Photos by Samuel Hoffman | The Journal Gazette
A red wine can pair nicely with sausage and carne pizzas offered at 800 Degrees.
800 Degrees executive chef Matt Rogers delivers a couple of fresh pizzas to diners at the restaurant.
October 19, 2016 1:02 AM
Wine goes fine with pie
Red or white, there's a pizza you can pair with it
Kimberly Dupps Truesdell | The Journal Gazette
• Fattoria Di Lucignano chianti, $17
• Vecio Belo Valpolicella Classico Superiore, $19
• Tolla Nero D’Avola at $22
• Avanti Pinot Grigio, $11
• Villa Sparino Gavi, made with Cortese grapes, $17
• Umbria Sorelli Orvietto, $16
Source: Jeff Armstrong, owner of WineTime
The signature pizza at 800 Degrees is made with tomato sauce, mozzarella and ricotta cheeses, house-made hot sausage, fire-roasted red peppers, parsley and chili oil.
The pie brings the fire from the restaurant’s wood-fired ovens to the diners’ mouths. And though many of those savoring the pizza might be grabbing a cold beer to wash it down – after all, 800 Degrees was created with the idea of craft beer and craft pizza pairings – more and more people are choosing to complement their slice with a glass of wine.
Executive chef Matt Rogers says the two 800 Degrees restaurants (10020 Lima Road and 5215 Illinois Road) have seen an uptick in wine sales the past two years.
With the 800 Degrees pizza, maybe the diners are selecting a pinot noir, which could go well with most of the offerings at the restaurant, Rogers says.
“If people do think of wine with pizza, they often think of red wine,” says Jeff Armstrong, owner of WineTime. “You can do white wine, too.”
But whether you go red or white, both Rogers and Armstrong suggest going with an Italian variety.
“The rule of thumb is if you are pairing wine with food, you go with a wine from the country origin of where the food is from,” Armstrong says. “It has a more likely chance of pairing well. … It just enhances the (dining) experience.”
And when you think of Italy, wine and pizza, you can’t go wrong with a chianti. Often pictured with a wicker basket around the bottom of the bottle, chianti is made from the Sangiovese grape in the Tuscany region of Italy. The wine is not as dry as other red wines, such as cabernet sauvignon, and it has a nice finish.
“(It’s a) medium to medium dry, medium-bodied wine,” Armstrong says. “It has a little bit of acidity to it, which helps balance out the flavorings in pizza.”
The sausage and carne pizzas, Rogers says, are better paired with red wines.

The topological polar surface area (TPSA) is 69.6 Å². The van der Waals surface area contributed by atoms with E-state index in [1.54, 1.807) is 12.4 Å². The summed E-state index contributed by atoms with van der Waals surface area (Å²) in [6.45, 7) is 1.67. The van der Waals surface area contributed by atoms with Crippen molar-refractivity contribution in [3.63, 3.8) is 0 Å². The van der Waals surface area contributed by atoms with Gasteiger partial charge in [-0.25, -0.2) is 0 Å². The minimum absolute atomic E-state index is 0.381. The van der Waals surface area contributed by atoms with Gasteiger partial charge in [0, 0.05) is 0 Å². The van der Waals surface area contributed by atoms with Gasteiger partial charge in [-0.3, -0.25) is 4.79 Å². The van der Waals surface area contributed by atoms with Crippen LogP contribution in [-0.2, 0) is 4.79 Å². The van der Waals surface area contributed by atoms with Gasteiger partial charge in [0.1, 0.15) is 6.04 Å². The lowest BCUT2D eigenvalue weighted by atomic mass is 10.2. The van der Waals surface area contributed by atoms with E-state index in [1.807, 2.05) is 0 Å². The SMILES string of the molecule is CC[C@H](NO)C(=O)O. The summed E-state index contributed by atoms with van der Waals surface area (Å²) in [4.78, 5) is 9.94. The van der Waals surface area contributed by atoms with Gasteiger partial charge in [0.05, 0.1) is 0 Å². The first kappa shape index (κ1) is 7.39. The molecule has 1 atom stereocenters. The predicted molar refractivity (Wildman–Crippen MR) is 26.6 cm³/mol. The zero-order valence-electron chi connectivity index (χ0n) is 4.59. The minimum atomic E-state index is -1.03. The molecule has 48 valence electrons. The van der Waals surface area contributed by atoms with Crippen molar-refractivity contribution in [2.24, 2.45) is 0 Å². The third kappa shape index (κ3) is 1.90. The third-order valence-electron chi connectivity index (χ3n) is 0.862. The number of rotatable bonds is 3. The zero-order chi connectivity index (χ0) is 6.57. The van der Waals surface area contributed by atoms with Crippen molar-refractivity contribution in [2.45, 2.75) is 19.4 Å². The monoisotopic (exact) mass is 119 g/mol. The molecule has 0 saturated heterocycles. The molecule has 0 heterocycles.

At 800 Degrees, the wine list includes the Michele Chiarlo Barbera d’Asti and Lucchine Valpolicella Classico from Italy. There are also reds from local Two EE’s, Chile and Northern California, including the Cartlidge and Browne Pinot Noir.
If you are dining at home, Armstrong suggests a wine that hails from Sicily. Made with Nero D’Avola grapes, which have been called one of the most important grapes of Sicily, the wine is gaining popularity. It is full-bodied and has notes of cherry, making it a great pairing for beef.
Just as you would with other main courses, wine drinkers should switch from red to white wine when eating lighter dishes.
“We have a lot of great vegetable and salad dishes that go with the white wines,” Rogers says. “A chardonnay with a little bit of oak would pair fairly well there because we cook with woods in the oven. You would get the same kind of wood notes that you get with the char on the pizza.”
Pinot grigio is also a good pairing with lighter pizza, such as those made with white sauces or a garlic-butter sauce.
“Pinot grigio is a lighter wine,” Armstrong says. “So if someone’s just getting into wine, that’s not a bad place to start.”
Armstrong also suggests Gavi, which is made in the Piedmont region of northwest Italy. The wine made from cortese grapes has a floral nose and notes of peach, pear and citrus. “A pizza with pineapple on it – that would be nice,” he adds.
Skipping fruit and going with greens on top of your pie? A pizza with spinach or other greens would be better paired with Orvieto. The fresh, herbal notes of this dry wine, which is made with Tuscany, pair well with the vegetables.
But the most important thing to keep in mind when pairing wine and pizza?
“Start with what you like,” Rogers says. “What is your go-to and go from there, is what I always say.”